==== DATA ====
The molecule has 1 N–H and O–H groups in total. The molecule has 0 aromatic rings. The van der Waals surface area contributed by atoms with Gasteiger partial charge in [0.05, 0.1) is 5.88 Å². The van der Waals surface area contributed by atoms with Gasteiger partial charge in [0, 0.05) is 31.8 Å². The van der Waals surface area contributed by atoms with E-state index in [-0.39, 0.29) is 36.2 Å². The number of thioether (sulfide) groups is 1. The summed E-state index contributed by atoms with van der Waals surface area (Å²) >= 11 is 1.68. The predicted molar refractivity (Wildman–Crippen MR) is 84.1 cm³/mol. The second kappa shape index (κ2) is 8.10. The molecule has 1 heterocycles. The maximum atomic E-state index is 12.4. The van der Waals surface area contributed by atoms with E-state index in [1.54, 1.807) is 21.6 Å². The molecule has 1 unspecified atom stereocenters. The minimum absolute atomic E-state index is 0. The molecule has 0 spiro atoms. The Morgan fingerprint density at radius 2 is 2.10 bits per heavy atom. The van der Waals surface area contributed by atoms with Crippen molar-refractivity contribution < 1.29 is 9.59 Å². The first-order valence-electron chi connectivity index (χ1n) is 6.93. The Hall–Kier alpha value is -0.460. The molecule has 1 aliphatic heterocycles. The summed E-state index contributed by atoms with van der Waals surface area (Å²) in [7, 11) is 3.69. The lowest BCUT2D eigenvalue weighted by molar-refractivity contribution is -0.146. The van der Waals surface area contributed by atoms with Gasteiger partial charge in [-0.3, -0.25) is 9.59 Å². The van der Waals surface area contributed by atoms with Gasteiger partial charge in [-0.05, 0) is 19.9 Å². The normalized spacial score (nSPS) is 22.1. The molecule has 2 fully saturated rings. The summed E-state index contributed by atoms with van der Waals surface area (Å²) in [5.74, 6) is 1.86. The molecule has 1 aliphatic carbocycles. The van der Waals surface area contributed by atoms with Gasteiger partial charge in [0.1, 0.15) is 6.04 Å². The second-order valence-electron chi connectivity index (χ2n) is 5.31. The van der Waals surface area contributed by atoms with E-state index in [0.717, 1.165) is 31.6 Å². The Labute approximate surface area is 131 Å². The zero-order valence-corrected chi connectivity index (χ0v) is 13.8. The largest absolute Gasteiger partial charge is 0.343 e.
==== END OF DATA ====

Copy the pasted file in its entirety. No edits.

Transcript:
The molecule has 1 N–H and O–H groups in total. The molecule has 0 aromatic rings. The van der Waals surface area contributed by atoms with Gasteiger partial charge in [0.05, 0.1) is 5.88 Å². The van der Waals surface area contributed by atoms with Gasteiger partial charge in [0, 0.05) is 31.8 Å². The van der Waals surface area contributed by atoms with E-state index in [-0.39, 0.29) is 36.2 Å². The number of thioether (sulfide) groups is 1. The summed E-state index contributed by atoms with van der Waals surface area (Å²) >= 11 is 1.68. The predicted molar refractivity (Wildman–Crippen MR) is 84.1 cm³/mol. The second kappa shape index (κ2) is 8.10. The molecule has 1 heterocycles. The maximum atomic E-state index is 12.4. The van der Waals surface area contributed by atoms with E-state index in [1.54, 1.807) is 21.6 Å². The molecule has 1 unspecified atom stereocenters. The minimum absolute atomic E-state index is 0. The molecule has 0 spiro atoms. The Morgan fingerprint density at radius 2 is 2.10 bits per heavy atom. The van der Waals surface area contributed by atoms with Crippen molar-refractivity contribution < 1.29 is 9.59 Å². The first-order valence-electron chi connectivity index (χ1n) is 6.93. The Hall–Kier alpha value is -0.460. The molecule has 1 aliphatic heterocycles. The summed E-state index contributed by atoms with van der Waals surface area (Å²) in [7, 11) is 3.69. The lowest BCUT2D eigenvalue weighted by molar-refractivity contribution is -0.146. The van der Waals surface area contributed by atoms with Gasteiger partial charge in [-0.3, -0.25) is 9.59 Å². The van der Waals surface area contributed by atoms with Gasteiger partial charge in [-0.05, 0) is 19.9 Å². The normalized spacial score (nSPS) is 22.1. The molecule has 2 fully saturated rings. The summed E-state index contributed by atoms with van der Waals surface area (Å²) in [5.74, 6) is 1.86. The molecule has 1 aliphatic carbocycles. The van der Waals surface area contributed by atoms with Gasteiger partial charge in [0.1, 0.15) is 6.04 Å². The second-order valence-electron chi connectivity index (χ2n) is 5.31. The van der Waals surface area contributed by atoms with E-state index in [0.717, 1.165) is 31.6 Å². The Labute approximate surface area is 131 Å². The zero-order valence-corrected chi connectivity index (χ0v) is 13.8. The largest absolute Gasteiger partial charge is 0.343 e.